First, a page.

] using four-level pulse amplitude modulation and in [7
] using 112 Gb/s vestigial side band (VSB) PAM-4. In [8
], 248 Gb/s twin single-side band (SSB) discrete multi-tone (DMT) transmission is demonstrated using dual-drive (DD) MZM, while in [9
], 100 Gb/s double side band (DSB) DMT enabled again by a DD-MZM is shown. In all aforementioned experiments, digital signal processing (DSP) at the receiver side is essential to recover the performance of the system and compensate for chromatic dispersion. However, in all aforementioned experiments [4
], a relatively high-cost and performance transmitter (i.e., either a MZM or a DD-MZM) and external laser sources are used to enable the transmission over SSMF.
To reduce the cost and complexity of the system, low-cost, small footprint, and low-power dissipation lasers such as directly-modulated lasers (DMLs) together with PAM-4 format have been investigated to increase the data-rate in short reach links in the O-band due to the high chromatic dispersion tolerance provided by the SSMFs in that region [10
]. In this context, 56 Gb/s PAM-4 has been demonstrated in [11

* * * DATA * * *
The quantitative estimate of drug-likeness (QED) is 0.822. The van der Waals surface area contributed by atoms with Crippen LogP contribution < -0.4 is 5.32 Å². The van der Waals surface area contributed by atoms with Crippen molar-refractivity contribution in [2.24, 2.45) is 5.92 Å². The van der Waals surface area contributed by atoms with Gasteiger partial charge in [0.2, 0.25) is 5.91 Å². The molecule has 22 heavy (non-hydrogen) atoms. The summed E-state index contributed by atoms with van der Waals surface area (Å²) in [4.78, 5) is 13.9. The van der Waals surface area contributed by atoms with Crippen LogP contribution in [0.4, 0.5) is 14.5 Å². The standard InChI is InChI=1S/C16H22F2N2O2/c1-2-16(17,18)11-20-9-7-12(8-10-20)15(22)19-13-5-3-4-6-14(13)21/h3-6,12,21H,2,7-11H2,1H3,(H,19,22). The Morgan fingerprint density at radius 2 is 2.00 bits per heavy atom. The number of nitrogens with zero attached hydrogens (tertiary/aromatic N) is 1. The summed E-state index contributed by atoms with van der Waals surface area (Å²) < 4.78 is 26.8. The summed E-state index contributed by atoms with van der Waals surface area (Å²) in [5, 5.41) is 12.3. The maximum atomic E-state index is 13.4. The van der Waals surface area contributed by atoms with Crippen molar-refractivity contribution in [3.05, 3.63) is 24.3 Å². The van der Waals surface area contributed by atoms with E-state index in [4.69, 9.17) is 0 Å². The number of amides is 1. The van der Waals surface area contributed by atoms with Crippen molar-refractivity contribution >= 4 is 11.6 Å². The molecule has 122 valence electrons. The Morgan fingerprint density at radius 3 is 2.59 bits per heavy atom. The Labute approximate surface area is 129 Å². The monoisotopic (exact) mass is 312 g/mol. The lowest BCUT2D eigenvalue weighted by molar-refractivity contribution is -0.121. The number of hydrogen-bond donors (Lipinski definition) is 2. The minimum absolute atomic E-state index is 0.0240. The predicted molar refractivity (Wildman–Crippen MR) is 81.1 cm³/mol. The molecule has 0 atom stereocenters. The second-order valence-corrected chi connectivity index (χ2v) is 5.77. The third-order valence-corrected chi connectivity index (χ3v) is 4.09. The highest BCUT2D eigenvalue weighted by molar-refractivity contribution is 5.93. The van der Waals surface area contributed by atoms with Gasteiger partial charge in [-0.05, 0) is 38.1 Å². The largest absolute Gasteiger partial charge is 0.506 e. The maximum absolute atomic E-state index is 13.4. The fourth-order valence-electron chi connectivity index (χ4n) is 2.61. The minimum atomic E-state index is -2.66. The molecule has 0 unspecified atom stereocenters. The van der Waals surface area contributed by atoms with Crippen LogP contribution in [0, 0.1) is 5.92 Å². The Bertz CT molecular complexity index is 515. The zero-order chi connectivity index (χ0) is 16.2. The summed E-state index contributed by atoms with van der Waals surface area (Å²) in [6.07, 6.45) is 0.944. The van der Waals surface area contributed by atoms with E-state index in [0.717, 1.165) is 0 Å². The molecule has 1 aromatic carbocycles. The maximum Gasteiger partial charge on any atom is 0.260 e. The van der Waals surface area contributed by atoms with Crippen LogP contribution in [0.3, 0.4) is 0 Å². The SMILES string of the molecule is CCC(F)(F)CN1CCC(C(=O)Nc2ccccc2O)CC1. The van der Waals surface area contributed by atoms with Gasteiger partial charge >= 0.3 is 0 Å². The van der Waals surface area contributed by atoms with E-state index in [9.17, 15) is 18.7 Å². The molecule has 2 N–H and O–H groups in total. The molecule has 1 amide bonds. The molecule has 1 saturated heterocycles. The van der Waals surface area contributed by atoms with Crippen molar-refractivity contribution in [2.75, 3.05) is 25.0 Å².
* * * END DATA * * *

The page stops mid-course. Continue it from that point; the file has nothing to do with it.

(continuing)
] at 1310-nm wavelength using a non-linear compensation scheme for back-to-back transmission. Moreover, authors in [12
] use the end-to-end frequency response to pre-compensate bandwidth limitations and a Volterra equalizer to post-compensate nonlinear signal distortion for a 1308.45-nm DMLs achieving 112 Gb/s PAM-4 transmission over 20-km SSMF.
However, the drawback of DMLs is that they allow for lower modulation bandwidths, and they can introduce nonlinear signal distortion due to modulation dynamics of the laser. Therefore, the use of electro-absorption modulated lasers (EMLs) is preferable, as the latter provides higher modulation bandwidths and can be used as low-cost and low form-factor transmitters. In this direction, 100-GHz bandwidth EMLs have been reported in [13
] for 116 Gb/s signal generation at 1550 nm, and 96 Gb/s/λ PAM intensity modulation/direct detection (IM/DD) transmissions employing an EML and digital equalization is reported in [14